I promise the Feminist Kitchen wasn’t only created for the book club, but I haven’t had much time lately to blog about interesting women-in-food news, like the awesome public scolding Bon Appetit got from FK friend Kat Kinsman and others online when BA posted a video series called “Dudes Grilling Things.” (I hesitate to post or mention the public spousal physical abuse Nigella Lawson was subjected to over the weekend, but alas, I’ll link to it, with the hope that it will raise awareness about just how intolerable this kind of action is.)
One of the highlights I came across in the past week was this beautiful photo essay of grandmothers from around the world and their food, which fits nicely with some of the themes in “Tomorrow There Will Be Apricots,” our most recent book.
I don’t know if a book has been so universally loved in our book club as this one, and I’ve been recommending it to everyone I know. It’s so refreshing to read food-focused fiction that didn’t make me cringe in its attempt to appeal to the food crowd, so go check it out if you get a chance.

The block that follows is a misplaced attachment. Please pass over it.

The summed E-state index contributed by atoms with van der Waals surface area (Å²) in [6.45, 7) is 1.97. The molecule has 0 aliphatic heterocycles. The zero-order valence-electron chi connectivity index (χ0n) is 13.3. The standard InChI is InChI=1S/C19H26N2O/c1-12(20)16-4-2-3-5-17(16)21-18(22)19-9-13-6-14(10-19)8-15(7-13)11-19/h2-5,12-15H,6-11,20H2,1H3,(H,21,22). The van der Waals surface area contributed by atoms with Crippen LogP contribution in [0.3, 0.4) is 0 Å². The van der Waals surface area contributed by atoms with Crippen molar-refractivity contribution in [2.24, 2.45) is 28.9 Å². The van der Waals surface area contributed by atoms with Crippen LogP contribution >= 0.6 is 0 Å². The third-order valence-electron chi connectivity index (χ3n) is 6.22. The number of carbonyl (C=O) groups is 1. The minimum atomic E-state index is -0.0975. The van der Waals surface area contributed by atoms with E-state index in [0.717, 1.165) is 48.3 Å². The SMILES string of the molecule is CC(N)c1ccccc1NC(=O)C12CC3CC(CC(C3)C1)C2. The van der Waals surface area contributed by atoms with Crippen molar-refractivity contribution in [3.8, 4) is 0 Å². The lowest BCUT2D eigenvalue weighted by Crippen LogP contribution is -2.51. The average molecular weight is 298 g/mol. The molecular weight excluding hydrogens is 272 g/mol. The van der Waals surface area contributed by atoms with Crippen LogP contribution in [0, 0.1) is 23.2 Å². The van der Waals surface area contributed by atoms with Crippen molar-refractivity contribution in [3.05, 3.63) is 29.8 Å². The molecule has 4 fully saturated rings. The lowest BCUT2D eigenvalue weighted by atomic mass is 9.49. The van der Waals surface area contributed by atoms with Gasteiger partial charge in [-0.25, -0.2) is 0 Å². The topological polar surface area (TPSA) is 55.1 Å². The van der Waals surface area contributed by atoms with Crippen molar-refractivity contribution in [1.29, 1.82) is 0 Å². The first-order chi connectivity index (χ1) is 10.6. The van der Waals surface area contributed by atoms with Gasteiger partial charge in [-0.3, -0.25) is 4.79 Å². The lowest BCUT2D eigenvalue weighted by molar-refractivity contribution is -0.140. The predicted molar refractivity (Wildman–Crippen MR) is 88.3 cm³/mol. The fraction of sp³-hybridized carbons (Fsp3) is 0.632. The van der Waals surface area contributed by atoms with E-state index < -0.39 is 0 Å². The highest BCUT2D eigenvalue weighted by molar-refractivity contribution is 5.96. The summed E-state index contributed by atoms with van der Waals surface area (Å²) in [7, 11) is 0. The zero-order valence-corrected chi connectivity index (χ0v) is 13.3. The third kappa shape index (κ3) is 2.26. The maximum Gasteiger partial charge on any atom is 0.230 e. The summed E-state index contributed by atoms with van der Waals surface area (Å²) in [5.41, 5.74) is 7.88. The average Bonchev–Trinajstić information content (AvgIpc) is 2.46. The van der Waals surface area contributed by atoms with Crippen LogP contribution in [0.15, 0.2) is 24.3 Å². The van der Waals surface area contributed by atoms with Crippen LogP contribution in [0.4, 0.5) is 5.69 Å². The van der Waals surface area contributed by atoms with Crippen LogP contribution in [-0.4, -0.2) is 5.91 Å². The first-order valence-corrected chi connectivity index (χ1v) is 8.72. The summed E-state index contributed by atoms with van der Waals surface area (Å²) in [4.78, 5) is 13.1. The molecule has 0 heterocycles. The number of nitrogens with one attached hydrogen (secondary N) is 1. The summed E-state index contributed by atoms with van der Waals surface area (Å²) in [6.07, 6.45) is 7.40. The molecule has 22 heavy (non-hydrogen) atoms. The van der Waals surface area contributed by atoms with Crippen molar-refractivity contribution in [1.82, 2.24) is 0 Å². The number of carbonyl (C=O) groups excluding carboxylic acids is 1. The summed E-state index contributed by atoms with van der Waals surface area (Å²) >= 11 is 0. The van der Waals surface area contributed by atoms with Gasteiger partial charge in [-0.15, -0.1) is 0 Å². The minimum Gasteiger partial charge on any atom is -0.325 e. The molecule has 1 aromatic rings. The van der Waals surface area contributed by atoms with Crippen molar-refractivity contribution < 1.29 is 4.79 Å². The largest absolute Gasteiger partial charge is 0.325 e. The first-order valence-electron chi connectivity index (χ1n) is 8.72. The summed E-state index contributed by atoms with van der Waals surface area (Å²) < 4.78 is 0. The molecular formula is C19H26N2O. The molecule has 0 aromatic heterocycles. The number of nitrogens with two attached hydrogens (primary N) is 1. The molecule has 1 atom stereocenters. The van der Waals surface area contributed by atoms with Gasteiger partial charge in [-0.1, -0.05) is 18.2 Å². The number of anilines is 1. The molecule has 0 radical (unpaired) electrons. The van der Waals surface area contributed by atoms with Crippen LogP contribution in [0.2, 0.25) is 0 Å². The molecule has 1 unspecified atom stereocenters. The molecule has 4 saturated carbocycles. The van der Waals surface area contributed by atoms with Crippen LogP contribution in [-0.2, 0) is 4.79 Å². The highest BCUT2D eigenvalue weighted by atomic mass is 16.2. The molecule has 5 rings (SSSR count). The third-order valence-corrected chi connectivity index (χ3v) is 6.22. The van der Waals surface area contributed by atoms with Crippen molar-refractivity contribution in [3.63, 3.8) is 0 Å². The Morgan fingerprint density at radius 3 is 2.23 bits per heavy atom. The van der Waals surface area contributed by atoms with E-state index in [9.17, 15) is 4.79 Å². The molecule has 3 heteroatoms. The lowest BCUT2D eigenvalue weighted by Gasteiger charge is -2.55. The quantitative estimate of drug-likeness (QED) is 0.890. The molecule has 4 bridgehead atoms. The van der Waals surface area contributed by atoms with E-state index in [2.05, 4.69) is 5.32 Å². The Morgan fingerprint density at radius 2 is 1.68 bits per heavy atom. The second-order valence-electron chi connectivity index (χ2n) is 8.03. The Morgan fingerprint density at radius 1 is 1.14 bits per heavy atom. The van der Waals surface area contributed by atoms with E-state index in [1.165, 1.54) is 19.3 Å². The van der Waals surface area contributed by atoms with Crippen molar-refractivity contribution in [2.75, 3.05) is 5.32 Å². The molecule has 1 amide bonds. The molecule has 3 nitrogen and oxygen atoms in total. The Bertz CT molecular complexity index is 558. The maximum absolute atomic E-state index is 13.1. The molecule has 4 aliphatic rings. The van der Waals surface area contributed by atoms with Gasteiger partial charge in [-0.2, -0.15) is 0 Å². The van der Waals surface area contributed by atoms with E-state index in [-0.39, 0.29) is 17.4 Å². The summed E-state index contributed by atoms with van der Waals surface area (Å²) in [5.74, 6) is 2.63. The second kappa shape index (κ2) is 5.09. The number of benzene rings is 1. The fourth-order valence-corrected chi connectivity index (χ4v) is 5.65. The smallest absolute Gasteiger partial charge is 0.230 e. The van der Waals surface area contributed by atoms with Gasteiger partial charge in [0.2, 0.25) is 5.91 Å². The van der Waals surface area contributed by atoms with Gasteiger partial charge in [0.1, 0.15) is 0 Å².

I’m hoping that our next book — Fannie Flagg’s “Fried Green Tomatoes at the Whistle Stop Cafe” — will provide some of the same enjoyment. (PSA: I found a copy at Half Price books for $4, and they had two copies in stock. UPDATE: BookWoman owner Susan Post posted in the comments below that she has copies available in her store at 5501 N. Lamar Blvd.)
For this get-together, we’ll try meeting on a Saturday — August 10, if you’re marking your calendars — to accommodate some folks who can’t make weeknights. Location and time, TBD.
I was amazed that several people who attended the book club meeting hadn’t seen the movie, and though we’ll be talking mostly about Flagg’s book, the movie is an absolute must-see (in life — TOWANDA!) and I’m sure will come up.
And for October, let’s change things up and go with Michael Pollan’s “Cooked,” a book that was so thoroughly engaging and inspiring that I turned it into this week’s lead story in the food section. The book is quite long and is totally different than the two pieces of fiction we’re reading this summer, but I hope that the October meeting date will give plenty of people time to check it out.